Posts Tagged ‘Social Networks’

Each year consumers spend more time and more money online. The web is becoming completely integrated into our lives. Social connections are being made, conversations with companies taking place, relationships nurtured, whole wardrobes collected, news consumed and holidays are planned using the web. This adoption and widespread use of the web in all parts of our lives results in more fragmented online consumer behavior. This makes it increasingly harder to provide an objective overview of the online behavior of consumers.

To give detailed insights into the online behavior of consumers in a mature digital market we tracked the digital lives of more than 10.000 Dutch Consumers using our proprietary audience measurement technology. And here’s a short overview of some of the findings.

The Big Three dominate

Consumers spent approx. 60% of their time on The Big Three, which consist out of Social Networks, E-mail, and Search. This is followed by the trio of Shopping, News and Games. When looking at the total amount of visits per category we see a rearrangement of the Big Three and a more evenly distributed playing field. Search is most frequently visited (18,2%), followed by E-mail (11,8) and Social Networks (11,4%). Looking at the consumers behavior this is very logical. People tend to search quite frequently, but quickly. Social networks, however, have a different footprint. The volume is a bit lower, but consumers spend high amounts of time on them.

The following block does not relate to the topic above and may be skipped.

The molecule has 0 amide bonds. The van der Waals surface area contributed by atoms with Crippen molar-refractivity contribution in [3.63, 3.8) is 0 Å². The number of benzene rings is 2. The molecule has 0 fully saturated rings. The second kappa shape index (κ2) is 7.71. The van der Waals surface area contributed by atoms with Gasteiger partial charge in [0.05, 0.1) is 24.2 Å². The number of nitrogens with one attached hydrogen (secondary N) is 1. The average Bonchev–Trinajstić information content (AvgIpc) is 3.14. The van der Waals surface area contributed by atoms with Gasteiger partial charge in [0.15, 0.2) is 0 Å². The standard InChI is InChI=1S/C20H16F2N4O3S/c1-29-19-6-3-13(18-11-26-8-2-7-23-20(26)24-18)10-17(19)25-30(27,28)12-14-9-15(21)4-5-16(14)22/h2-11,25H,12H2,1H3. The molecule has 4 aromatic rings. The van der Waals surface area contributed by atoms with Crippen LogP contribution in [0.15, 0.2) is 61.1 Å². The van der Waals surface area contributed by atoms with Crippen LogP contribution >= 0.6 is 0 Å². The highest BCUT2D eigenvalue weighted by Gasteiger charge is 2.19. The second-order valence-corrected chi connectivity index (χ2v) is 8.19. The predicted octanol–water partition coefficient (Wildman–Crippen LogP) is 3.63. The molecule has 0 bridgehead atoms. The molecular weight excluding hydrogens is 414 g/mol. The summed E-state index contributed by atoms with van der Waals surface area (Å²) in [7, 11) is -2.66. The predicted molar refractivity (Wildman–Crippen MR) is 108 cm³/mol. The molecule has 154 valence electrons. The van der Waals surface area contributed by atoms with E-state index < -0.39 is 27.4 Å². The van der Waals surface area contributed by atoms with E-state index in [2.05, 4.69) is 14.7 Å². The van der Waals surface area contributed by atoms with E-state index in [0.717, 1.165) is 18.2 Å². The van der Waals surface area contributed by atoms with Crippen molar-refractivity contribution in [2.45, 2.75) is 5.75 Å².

More time spend on Facebook than any other social network

What will come to know surprise to all of us is that Facebook is the nr. 1 social network in The Netherlands. It should be noted however that this is only since halfway 2011. Before that a popular local social network, Hyves, was in control. When looking at engagement (time on site, avg. pageviews per visit) it clearly shows that Facebook is in the lead. A quite interesting finding is that people, even though it just recently launched, spend more time per visit on Google+ compared to Twitter. The bite-sized content of Twitter definitely contributes to this. Another fascinating insight is that women are more engaged with social networks compared to men. More women spend more time on site and view more pages per visit compared to their male counterparts.
Google absent in Social, but dominates Search

After the initial introduction of Google+ there was a huge spike in traffic. However after the big rise, there was a great drop off and traffic reached a mere 2% penetration in our panel. Also when looking at the characteristics of the visits it clearly doesn’t the levels of engagement other platforms are providing.

What Google lack in social, it makes up in Search. Google absolutely dominates the search market in The Netherlands. It accounts for 95,8% of the search volume. Other competitors are near non-existing. Bing follows as a very distant with share of 2,4%, Ask.com 1,6% and Yahoo comes in forth with a meager 0,2%. The adoption of the additional services of Google (e.g. Maps, Mail) shows a classic long tail. While Maps and Mail are often visited during the week, the other services (Docs, News, Calendar, Video, Plus) lack any real traction.
Implications for Research in the Mobile World

This report tells about 90% of the story. And this will only steadily decrease in the near future. Why? Of course because the continuous rise of mobile usage by consumers. As outlined in the introduction this perfectly fits into the information snacking behavior consumers nowadays display. Moving back and forth between devices during different stages of the buying process.

The most important implication for research would be that we must move to an integrated multi-channel research approach. Not focussing on separate devices but on integrated multi-channel customer behavior. The consumer moves freely, quickly and seamlessly on multiple devices through cyberspace. They’re no longer bounded to specific platform for his or her journey. We shouldn’t be either in research.

About the study